A small, poor nation, the Democratic People's Republic of Korea should be an international nullity, irrelevant to global affairs. Yet it again dominated headlines in the U.S. with the hacking of Sony and cancellation of the broad release of the movie The Interview, a comedy featuring the assassination of the younger Kim.
Unfortunately, however, those of us who spend our professional lives monitoring religious freedom developments -- and fighting to protect those freedoms -- see the other side of the coin.
This seems like a laundry list of "gives," but these are in fact incremental steps -- particularly given that the embargo remains in force -- that will improve the everyday lives of Cubans and their families abroad and begin to thaw relations between the two countries.
Thelma Tun Thein is leaving her life in America behind to return to her native Burma, also known as Myanmar. She's going back to help people in that long-oppressed country achieve their dreams.
With our ever-expanding bucket lists, it's sometimes easy to lose sight of the essentials. Well, we've gone to the community of travelers at minube.ne...
What we've been witnessing is the decline of state-society relations in which citizens no longer believe in their leaders, governments or certain policies -- and they are speaking out in violent and non-violent ways. There's a recurring feeling that there must be a better, more legitimate way to govern.
Every New Year's resolution involves three key ingredients -- the commitment to better one's self, the passion to try something new, and the inevitable promise to venture beyond one's comfort zone -- and no one act accomplishes those goals more than international travel.
We have no shortage of people in the Asia Society network with ideas and suggestions about what the next year will bring. The other night we hosted a panel on "Asia 2015," a whirlwind tour of the continent's near future.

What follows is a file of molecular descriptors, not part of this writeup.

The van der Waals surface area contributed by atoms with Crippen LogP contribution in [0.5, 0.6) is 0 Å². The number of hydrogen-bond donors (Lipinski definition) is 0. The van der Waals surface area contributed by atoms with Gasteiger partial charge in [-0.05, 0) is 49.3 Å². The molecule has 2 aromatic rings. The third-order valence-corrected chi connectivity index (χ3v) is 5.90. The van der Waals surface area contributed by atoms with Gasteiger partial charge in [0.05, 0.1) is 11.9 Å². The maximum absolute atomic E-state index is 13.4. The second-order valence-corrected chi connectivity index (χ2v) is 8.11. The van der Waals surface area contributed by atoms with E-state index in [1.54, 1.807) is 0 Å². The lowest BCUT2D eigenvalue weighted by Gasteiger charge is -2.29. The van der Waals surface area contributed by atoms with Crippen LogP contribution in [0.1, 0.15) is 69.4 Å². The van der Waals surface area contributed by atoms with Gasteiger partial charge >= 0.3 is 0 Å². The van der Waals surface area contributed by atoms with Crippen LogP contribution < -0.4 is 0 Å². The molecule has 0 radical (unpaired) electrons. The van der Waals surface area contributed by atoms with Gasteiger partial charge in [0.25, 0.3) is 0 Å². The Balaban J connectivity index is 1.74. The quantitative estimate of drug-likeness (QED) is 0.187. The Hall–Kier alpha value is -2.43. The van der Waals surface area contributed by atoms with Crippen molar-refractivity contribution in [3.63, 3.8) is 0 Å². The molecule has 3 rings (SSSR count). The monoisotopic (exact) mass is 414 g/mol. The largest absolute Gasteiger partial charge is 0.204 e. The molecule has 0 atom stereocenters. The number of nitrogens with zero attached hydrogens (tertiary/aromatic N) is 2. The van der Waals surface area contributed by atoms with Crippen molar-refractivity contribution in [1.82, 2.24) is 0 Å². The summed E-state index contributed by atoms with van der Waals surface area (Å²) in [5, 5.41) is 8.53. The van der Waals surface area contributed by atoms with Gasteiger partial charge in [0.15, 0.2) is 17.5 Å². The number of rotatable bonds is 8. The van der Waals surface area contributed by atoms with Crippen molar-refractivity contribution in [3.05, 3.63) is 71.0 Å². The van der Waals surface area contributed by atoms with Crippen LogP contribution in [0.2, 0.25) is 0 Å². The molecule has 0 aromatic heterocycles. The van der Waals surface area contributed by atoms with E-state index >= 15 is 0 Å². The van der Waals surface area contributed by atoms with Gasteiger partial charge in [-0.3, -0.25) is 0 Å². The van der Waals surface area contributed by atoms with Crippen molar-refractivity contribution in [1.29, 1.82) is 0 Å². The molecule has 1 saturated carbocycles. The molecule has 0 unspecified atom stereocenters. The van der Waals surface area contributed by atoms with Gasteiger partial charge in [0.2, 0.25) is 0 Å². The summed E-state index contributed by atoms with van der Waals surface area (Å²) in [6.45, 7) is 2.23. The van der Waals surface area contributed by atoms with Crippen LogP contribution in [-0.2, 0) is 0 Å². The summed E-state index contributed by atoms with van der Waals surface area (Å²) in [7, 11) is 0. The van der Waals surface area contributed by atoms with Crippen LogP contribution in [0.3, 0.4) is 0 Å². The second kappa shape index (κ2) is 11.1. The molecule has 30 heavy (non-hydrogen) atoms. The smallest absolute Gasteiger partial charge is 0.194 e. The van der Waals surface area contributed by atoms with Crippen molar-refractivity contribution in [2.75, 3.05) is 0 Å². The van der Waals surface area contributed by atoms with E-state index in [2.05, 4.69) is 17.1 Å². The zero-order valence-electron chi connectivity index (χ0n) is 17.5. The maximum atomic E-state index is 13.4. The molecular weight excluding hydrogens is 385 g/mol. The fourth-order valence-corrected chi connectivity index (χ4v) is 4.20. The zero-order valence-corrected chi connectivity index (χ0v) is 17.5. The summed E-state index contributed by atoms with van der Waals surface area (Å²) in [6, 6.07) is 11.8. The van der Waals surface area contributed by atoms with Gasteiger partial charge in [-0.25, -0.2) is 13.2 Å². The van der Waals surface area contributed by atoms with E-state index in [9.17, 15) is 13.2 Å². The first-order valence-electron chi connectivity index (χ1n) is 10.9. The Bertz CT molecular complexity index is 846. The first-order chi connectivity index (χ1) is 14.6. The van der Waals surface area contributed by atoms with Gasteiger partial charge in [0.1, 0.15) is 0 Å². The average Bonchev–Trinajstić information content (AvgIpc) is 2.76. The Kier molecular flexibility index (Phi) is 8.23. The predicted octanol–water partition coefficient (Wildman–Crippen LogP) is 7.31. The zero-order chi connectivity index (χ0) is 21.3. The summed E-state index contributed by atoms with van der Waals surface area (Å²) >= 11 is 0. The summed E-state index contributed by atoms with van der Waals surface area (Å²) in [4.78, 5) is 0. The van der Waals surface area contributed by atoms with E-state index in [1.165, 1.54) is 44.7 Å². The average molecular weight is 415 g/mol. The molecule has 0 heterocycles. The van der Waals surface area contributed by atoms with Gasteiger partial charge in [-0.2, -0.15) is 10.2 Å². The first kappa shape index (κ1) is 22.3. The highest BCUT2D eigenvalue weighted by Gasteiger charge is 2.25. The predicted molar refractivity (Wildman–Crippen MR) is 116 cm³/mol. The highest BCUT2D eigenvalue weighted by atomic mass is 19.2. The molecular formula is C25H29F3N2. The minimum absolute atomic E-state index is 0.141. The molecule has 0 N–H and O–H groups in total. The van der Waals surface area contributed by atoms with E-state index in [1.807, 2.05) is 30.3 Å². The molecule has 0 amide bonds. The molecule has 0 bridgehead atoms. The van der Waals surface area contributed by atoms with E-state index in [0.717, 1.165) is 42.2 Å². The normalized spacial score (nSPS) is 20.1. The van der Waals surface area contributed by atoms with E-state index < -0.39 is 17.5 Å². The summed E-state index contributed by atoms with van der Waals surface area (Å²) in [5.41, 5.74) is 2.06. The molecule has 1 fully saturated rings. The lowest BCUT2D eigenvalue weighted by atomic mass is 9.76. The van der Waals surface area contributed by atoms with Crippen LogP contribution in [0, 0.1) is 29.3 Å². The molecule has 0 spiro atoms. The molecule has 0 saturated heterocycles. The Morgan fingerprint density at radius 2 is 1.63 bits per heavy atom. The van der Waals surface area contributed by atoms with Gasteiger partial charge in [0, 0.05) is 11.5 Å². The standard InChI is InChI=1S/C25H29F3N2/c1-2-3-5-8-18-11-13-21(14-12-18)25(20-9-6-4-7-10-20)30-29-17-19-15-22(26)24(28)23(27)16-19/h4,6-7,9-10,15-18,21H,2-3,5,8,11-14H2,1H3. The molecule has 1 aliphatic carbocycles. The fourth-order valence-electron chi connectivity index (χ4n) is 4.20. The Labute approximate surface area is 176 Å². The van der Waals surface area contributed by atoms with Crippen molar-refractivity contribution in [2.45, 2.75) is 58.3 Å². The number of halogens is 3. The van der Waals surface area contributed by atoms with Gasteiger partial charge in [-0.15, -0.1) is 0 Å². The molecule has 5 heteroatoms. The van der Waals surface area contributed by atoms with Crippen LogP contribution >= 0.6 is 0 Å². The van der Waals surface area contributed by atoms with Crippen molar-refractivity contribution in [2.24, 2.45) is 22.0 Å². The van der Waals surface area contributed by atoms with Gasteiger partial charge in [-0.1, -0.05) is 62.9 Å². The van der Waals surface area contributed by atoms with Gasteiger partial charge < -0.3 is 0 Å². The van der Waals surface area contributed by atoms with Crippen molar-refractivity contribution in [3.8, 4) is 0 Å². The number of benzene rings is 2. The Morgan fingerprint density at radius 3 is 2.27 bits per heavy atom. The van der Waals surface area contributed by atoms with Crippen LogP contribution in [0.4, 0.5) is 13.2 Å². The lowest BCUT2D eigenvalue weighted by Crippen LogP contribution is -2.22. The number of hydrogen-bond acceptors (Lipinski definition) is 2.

We speak to esteemed Burmese cookbook author and food writer MiMi Aye to find out about Myanmar's best bites.
After his second arrest, Rafique Ahmad worried that the next time the police came for him at his home in Nyaung Chaung Village in Rakhine State Burma, he would be sent to prison. His crime? Talking too much.
President Barack Obama just spoke on the telephone with the leader of Cuba to finalize the two countries' new relations -- an event that hadn't happened in over half a century. The Cold War is now almost completely a matter of interest only to historians, to put things into context.
Buddhist nuns are everywhere among the streets of Myanmar -- of all different ages, some as young as 5. Dressed in pink loose-fitting shirts and pants with orange scarves, they have shaved heads and rely on alms to pay for their schooling, food, housing, and other basic needs.
What can be done to derail this form of militancy to prevent its expansion from a regional threat to a global one? Strategies to tackle Islamist militancy include drone strikes, foreign intervention and militant rehabilitation camps. But none of these make sense for tackling Buddhist militancy at this early stage.
As Myanmar's nationwide ceasefire negotiations continue, peace in many formerly war-torn regions has allowed state-run lifesaving services to gradually expand. But their provision is intensely politicized, and carefully crafted access strategies are vital, experts warn.
How else should we be advising Myanmar now so its version of democracy isn't derailed in the future? Here are three pieces of advice that the US and other foreign actors should offer Myanmar's government to help create a stable, more inclusive society: